2. The barley was ripening in the fields and the apricots as well were turning a deeper hue of yellow. On the morning of the second day of the halo moon, the spring behind the village was in pandemonium. The news came initially from Geumnyeo who was the first to arrive at there to fetch water. After her, Jaecheon was the second to pass it on. She told Chunshil, who in turn told it to adoptee Okbun who giddily told every last juicy piece of the story to the new wife of the mill owner. In this way news of the events of the previous night spread like wildfire. The women that arrived later to get water also showed no sign of leaving. Their water jugs sitting in a row in front of the stream, they sat there glancing sideways at each other and whispering agitatedly. Once the cat is out of the bag, there’s no getting it back in, and the women prattled on about what they knew and what they only surmised, unaware of the morning passing. The ordinarily prim and proper mill owner’s wife turned out to have quite a big mouth and she latched onto any and all latecomers, gossip pouring out like water from a faucet. 6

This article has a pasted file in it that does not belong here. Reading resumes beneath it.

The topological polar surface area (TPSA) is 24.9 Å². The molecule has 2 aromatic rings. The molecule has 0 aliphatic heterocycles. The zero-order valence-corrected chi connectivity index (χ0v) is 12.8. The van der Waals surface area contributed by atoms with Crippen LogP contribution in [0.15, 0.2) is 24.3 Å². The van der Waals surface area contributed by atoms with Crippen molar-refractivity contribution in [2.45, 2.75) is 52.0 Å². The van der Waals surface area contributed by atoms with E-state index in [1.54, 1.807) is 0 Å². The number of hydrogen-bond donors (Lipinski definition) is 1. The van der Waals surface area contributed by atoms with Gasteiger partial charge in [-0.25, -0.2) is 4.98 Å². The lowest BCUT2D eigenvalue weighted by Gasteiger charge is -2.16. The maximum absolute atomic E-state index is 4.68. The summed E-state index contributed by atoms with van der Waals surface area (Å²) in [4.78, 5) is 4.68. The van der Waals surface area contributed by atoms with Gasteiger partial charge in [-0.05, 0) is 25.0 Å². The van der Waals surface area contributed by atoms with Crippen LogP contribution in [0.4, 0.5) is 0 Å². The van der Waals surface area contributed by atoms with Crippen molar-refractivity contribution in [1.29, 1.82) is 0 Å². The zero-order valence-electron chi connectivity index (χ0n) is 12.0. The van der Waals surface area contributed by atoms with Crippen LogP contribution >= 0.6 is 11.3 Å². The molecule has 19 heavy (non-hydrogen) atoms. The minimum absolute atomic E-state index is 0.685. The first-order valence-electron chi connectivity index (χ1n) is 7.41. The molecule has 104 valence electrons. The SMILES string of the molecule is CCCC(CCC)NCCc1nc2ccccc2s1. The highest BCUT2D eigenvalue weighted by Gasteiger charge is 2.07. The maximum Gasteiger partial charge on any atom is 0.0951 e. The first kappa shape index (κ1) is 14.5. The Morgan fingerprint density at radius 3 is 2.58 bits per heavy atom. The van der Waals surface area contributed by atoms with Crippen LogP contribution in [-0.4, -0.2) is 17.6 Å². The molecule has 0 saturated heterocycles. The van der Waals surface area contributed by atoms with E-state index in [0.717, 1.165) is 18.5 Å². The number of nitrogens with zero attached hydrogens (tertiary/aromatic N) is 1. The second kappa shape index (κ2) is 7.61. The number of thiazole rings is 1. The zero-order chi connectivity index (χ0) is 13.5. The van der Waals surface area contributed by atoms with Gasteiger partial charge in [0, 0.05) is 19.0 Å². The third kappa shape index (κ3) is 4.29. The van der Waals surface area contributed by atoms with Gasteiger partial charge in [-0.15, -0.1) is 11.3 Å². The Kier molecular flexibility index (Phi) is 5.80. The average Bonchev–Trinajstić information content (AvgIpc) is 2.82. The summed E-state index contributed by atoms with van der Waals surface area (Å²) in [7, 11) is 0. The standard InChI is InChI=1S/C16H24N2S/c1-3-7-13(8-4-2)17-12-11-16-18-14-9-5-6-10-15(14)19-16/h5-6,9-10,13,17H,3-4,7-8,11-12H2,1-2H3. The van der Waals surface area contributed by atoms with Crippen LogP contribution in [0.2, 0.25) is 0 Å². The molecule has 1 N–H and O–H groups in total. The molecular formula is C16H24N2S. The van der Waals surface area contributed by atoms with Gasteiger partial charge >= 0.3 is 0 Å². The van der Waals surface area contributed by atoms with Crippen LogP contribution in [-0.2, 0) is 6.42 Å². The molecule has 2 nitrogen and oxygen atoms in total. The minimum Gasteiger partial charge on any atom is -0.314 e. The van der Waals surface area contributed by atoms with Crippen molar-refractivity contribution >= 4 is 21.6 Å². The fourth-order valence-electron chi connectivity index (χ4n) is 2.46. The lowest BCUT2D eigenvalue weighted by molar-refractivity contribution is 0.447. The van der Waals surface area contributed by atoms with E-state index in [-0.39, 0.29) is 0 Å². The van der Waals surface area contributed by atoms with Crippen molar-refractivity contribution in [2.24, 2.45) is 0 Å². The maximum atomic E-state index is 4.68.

“Oh my word, have you ever heard the like? I always thought it strange that the house was so still, but who would have guessed this about Gim Seogi? Is such a thing possible? It gives you the willies.” On her way back for her second load of water, Geumnyeo was suddenly taken with a shiver of trepidation when she saw the commotion engulfing the streamside. She regretted her rashness in being the one to first tell the story, but there was no getting the genie back in the bottle. She had had no choice but to repeat what she had heard the night before, and while she was telling the story, she admitted to herself that she had felt a sense of boldness and excitement. “I don’t know what got into me. Bright moonlight never makes me think of apricots in the middle of the night. But I saw the most outrageous thing when I went to snatch a few apricots from that tree.” The reason that Geumnyeo had set her sights on the apricots of the apricot house was that she had noticed that Hyeongtae was leaving town to campaign in the election for head of the township. With the cantankerous Hyeongtae away from home, getting a glimpse into the house was not a difficult task. Hiding herself in the thick foliage of the apricot tree was a piece of cake. However, the bright light of the moon suddenly faded and the world cast into darkness. As it turns out, there was a lunar eclipse that night and at that moment it was as if a black dog were in the course of devouring the crimson moon in the dark sky. All was as quiet and dark as if submerged in deep water, and a flock of bats whirred past as if searching for their way home. The sound of an owl hooting from the mountain sounded unusually forlorn. The sound of a far-off dog howling at the moon floated eerily through the air. Not even being able to see her hand in front of her face, Geumnyeo forgot all about apricots and clung tightly to the branch she was on trembling in fear. It felt like a cursed night on which something terrible was going to happen. The dog in the heavens chewed on the crimson moon, gnawed on it for awhile and finally spit it back out. The whole universe felt black and heavy as if it had been sucked into the earth. When she realized that the owl had stopped hooting and the dog had stopped howling, Geumnyeo, taken with a new sense of terror, covered her face with her arm and closed her eyes. With her eyes now closed, her sense of hearing became more acute and shortly she became aware of the soft murmuring of people whispering. Concentrating as hard as she could on the sounds, she realized that they were coming from a broad wooden platform in the yard just below the apricot tree. As there were no lights on in the house and the eclipse had begun just as she arrived on the branch, she had had no idea anyone was beneath her. There was a high voice and a thick, hoarse one, clearly a man and a woman. The woman’s voice was that of the Seoul girl, but the man’s was a mystery. As the only two in the house were the Seoul woman and the kitchen help Jeomsun, and as even male relatives were not allowed to come and go as they pleased, Geumnyeo wondered who he could be, her fear now replaced by a powerful curiosity, but, try as she might her gaze could not penetrate the dark or the thick leaves. 7